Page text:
On the railways three in five of the normal services are running on the high speed TGV routes and the budget Ouigo services.

Local services are more disrupted with one third of suburban Transilien services running, two in 10 Intercité routes and four in 10 local TER services.

These services represent a fall in the lines that have been running in recent days, as SNCF workers are expected to take part in protests.

International services including the Eurostar are still running a reduced service, and Eurostar has published a reduced timetable running until January 12th on its website.

In Paris there is also more disruption after some improvements in recent days.


On the Metro only lines 1 and 14 – which are automated – are running as normal.

All other Metro lines are running a limited service. Lines 2, 3, 4, 5, 7, 7bis, 8, 9 and 10 are running only during the rush hour – 6.30am to 9.30am and 4.30pm to 7.30pm. 

Lines 11 and 13 are running only during morning rush hour, lines 6 and 12 only during evening rush hour and line 3bis only between 1pm and 6pm. 

All those lines have fewer services than usual and many stations on the lines are be closed.

The trams have been running virtually as normal in recent days but Thursday sees a dip in services.

Lines 2, 6, 7 and 8 are running a 'quasi normal' service all day. Lines 1 and 3a are suspended between 11.30am and 2.30pm and Line 1 will stop at 9.30pm and Line 3a will stop at 9pm. Line 3b is suspended between 11am and 3pm.

The RER suburban trains are running from 5am to 9pm, but with significantly fewer services than normal and three quarters of the normal bus routes are running.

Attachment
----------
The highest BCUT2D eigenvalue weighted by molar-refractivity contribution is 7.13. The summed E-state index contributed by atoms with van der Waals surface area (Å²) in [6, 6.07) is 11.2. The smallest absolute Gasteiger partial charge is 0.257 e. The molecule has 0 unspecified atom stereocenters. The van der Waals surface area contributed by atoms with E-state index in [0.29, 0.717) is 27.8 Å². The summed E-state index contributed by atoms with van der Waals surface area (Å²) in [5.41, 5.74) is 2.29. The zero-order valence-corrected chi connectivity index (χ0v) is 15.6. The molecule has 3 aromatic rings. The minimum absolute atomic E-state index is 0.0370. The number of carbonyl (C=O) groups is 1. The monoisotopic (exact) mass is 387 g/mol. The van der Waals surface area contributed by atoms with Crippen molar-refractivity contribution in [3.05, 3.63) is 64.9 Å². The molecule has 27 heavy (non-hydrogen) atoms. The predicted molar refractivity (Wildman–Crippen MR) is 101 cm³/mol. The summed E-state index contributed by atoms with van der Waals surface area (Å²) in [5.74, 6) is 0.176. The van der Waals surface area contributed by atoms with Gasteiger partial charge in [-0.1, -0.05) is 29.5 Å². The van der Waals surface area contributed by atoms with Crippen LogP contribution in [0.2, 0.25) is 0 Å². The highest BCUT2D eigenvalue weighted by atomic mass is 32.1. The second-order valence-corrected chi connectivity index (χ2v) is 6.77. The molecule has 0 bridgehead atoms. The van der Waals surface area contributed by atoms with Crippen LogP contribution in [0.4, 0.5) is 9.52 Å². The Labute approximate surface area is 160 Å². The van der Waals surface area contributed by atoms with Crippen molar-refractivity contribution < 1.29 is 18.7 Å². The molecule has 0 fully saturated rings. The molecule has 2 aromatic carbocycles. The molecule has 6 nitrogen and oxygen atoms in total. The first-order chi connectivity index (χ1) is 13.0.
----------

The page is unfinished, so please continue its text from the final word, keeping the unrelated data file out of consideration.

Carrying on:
Tourist attractions in Paris were once again affected by the strike with the Eiffel Tower closed on Thursday.
















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French customs officers strike over job cuts

Customs officers across France will walk out on Thursday in protest at job cuts that unions say will “weaken the customs network”.

French customs officers strike over job cuts

The national strike on Thursday, March 10th is expected to lead to delays at ports, airports and on the Eurostar.

The strike, which will include a rally outside the National Assembly building in Paris, was called by the CFDT-Douane and has the support of other unions. 

A work-to-rule protest over pay and conditions by customs officers in 2019, under the shadow of Brexit, led to delays and disruption at airports, as well as ports including Calais and Dunkirk, and on Eurostar trains.

Unions are calling on the government to axe plans to switch responsibility for import duty collection to the Direction Générale des Finances Publiques by 2024, at the cost of 700 customs’ officer jobs – and, according to strikers, tens of billions of euros to State coffers.

“We are asking for the reforms to be stopped, mainly that of the transfer of taxation, which is disorganising the network with the elimination of nearly a thousand jobs,” CFDT-Douane’s secretary general David-Olivier Caron said.

The planned job cuts come after years of restructuring and streamlining that has seen thousands of positions disappear, the unions say, when customs fraud and smuggling is rising because of a lack of resources.